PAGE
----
It would seem that most modern day music journalists live somewhat in a state of fear. Even for the bands you love, it is now just heinously unwise to predict great things for anyone, especially the sort of jumped up, hyped up and still drinking 7-Up type bands that are on the cover of NME before they’ve even grown pubes. If you propose that a band will become legendary, ten months later when they have failed to impress anyone outside of your most intimate Pitchfork reading circle, you begin to feel like you may well be a twat. Not only that, but you imagine that everyone else considers the same; for them a confirmation that you, and the rest of the critics living like barnacles on the hype machine, have been sucked in by clamours that were never truly justified.
Read the reviews of New Band of the Day or Radar Band of the Week, and what you find is that the best praise written about a band is now not what they are like, but rather about how much hype they are likely to receive. The emphasis is who is the next big thing - written always in terms of an uncontrollable beast of radio plugging, electronics adverts and Mercury ‘nods’ - with the emphasis on the next, rather than the big, and devoid of genuine interest in longevity or impact. With bands of the minute, day, week etc, the reader seems to be told who they ought to be listening to, but not because of true love, but so as not to be left behind as the rolling grind of mild enthusiasm churns onwards. We might be told that there might be a ‘revival of guitar music’ or someone might be ‘bringing back pop music’ but even these lacklustre non-statements don’t really ask the question that I really want to know: will we still be listening to this album in ten years time?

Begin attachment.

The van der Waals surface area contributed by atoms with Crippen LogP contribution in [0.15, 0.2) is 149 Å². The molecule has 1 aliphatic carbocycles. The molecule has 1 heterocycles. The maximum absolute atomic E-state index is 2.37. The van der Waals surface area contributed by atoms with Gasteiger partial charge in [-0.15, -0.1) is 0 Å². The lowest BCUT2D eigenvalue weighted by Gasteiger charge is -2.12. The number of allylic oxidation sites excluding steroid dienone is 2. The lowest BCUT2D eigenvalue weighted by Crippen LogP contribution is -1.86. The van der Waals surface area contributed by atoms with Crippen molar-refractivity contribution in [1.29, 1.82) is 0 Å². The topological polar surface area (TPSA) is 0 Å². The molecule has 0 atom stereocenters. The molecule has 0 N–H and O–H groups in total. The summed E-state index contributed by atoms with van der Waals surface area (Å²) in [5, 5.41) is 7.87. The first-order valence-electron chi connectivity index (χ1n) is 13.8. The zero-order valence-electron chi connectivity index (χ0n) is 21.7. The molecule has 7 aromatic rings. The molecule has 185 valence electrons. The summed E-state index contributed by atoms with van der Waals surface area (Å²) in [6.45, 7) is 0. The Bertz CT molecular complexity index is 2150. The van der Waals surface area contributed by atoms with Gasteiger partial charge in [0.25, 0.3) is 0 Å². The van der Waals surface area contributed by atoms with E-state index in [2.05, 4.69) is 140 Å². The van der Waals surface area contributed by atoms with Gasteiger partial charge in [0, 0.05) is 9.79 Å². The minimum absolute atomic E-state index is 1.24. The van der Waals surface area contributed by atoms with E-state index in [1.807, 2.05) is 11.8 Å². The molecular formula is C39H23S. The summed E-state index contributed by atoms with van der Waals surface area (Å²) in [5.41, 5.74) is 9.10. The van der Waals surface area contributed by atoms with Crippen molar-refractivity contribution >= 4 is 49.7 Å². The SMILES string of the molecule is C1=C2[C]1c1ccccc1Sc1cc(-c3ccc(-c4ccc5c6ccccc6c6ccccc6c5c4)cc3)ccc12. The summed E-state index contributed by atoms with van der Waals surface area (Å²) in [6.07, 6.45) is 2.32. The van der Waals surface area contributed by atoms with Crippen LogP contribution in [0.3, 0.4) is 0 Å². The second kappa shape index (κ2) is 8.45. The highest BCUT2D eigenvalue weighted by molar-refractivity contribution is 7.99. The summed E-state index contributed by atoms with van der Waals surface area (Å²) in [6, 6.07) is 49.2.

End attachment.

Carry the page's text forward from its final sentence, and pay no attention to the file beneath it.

Most of the time, it is simply too scary to say. Yet, here I am clambering out onto the worryingly fragile limb, to suggest that a young, cool and hyped band (i.e. the exact type that critics cautiously mention the bandwagon of without wanting to throw themselves under its wheels) are destined to be great. Palma Violets’ debut ‘180’ is one to listen to again and again; this feels like the brash first album that will later be referred to as the starting point of a legendary career.
Each lyric is spluttered in a Morrissey style by Sam Fryer, but with the punk backing inherited from the likes of The Clash and Iggy Pop. Tracks such as the hit ‘Best Of Friends’ are perfectly indicative of that ramshackle camaraderie that permeates the album; the modern Vaccines style of track ‘Step Up For The Cool Cats’; the simplicity of the injured sounding vocals on ‘All The Garden Birds’ giving it a sort of ‘listen to in your bedroom feeling miserable’ vibe; the raw catchiness of ‘Chicken Dippers’; the Iggy Pop-style vocal bursts on ‘Tom the Drum’; it all produces an incredible raw sounding album packed full of hits.
Some have suggested this rawness signifies a lack of maturity, but despite an obvious bias, it feels like criticism that is only valid when comparing it to the slick, plastic and vapid stuff that so many debut albums consist of in their bid not to offend. Yes, it sounds young and raucous, but that is its exact charm. Those who have seen them live will fully understand the flailing limbs, the topless fans, the screaming vocals, and the energy that seems to exist without borders, and realise the ridiculousness of criticising this album for not being neat enough.
So, going against the normal fear, largely of you dear reader, I am going to cast aside caution and caveats and predict we will indeed still be listening to this album in ten years time.